Figure 1: CWA recorded ground shaking intensities of the ML 7.2 Hualien Earthquake (7:58 a.m. local time). 

Source: Central Weather Administration, Graphics: Guy Carpenter


The US Geological Survey (USGS) reported that on the Modified Mercalli Intensity (MMI) scale, this earthquake reached between MMI VII (Very strong) and VIII (Severe). The USGS PAGER system estimated that almost 20 million people were exposed to at least MMI V (Moderate), which is the level at which structural damage starts to be observed. The USGS ground-shaking intensity footprint (v8) for this earthquake is shown in Figure 2.

It should be noted that USGS footprints are simulated based on observations from seismic recording stations and damage reports combined with models of ground motion extents, so some uncertainty remains. The USGS simulated footprint estimates a peak ground acceleration of 0.30g in the city of Hualien. The Global Earthquake Model estimates that this level of shaking is expected in Hualien city approximately every 15-20 years (based on hazard data from the latest Taiwan national seismic hazard model, TEM 2020).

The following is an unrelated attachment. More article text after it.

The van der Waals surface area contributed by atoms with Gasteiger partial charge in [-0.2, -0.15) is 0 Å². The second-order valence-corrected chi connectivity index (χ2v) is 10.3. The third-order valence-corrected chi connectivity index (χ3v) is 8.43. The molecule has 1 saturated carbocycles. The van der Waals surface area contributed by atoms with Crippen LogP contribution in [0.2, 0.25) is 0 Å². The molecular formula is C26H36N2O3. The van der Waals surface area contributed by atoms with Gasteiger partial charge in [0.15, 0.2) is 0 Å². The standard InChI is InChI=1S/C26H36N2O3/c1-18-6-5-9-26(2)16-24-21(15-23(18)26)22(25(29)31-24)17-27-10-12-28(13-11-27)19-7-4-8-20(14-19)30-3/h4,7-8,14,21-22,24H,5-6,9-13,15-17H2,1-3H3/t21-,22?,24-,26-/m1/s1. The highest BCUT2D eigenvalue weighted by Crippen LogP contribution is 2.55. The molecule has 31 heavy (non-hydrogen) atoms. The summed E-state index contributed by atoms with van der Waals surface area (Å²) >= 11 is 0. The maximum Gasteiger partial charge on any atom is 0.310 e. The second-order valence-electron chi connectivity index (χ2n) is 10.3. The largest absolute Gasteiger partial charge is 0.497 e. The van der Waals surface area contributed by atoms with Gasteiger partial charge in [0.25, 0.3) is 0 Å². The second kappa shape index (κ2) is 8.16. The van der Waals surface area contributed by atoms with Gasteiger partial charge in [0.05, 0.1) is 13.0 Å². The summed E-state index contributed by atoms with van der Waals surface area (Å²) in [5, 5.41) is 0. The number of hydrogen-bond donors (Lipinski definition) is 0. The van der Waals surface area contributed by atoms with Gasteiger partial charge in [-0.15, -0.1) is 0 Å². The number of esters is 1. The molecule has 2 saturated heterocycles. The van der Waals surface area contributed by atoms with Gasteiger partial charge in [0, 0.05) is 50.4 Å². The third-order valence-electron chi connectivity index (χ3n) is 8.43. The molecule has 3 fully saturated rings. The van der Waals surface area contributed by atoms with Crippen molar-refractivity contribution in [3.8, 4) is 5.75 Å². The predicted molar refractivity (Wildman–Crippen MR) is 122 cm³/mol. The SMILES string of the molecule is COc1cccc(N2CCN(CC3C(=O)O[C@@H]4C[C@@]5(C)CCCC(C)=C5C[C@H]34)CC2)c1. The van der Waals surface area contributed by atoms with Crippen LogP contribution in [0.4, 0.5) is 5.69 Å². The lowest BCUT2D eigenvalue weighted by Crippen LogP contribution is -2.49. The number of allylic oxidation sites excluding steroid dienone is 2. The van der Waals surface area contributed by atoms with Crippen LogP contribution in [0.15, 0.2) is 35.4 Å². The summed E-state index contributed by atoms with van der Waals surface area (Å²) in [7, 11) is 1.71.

Figure 2: USGS simulated ground shaking intensities of the ML 7.2 Hualien Earthquake (7:58 a.m. local time). 

Source: US Geological Survey, Graphics: Guy Carpenter


For 5 days after the initial shock, CWA recorded 740 aftershocks as of the morning of April 8, the largest of these being a magnitude 6.5, approximately 13 minutes after the mainshock. There were shocks with magnitude > 5 daily. Most of the aftershocks occurred north of the initial shock. Because this event ruptured an offshore-extending reverse fault, a tsunami warning was issued for the region. Reports from tide gauges indicate that tsunami heights in Taiwan may have reached 1-2 meters, and approximately 31 centimeters on the Japanese island of Ishigaki, located 200 km away from the epicenter.


Seismotectonic Context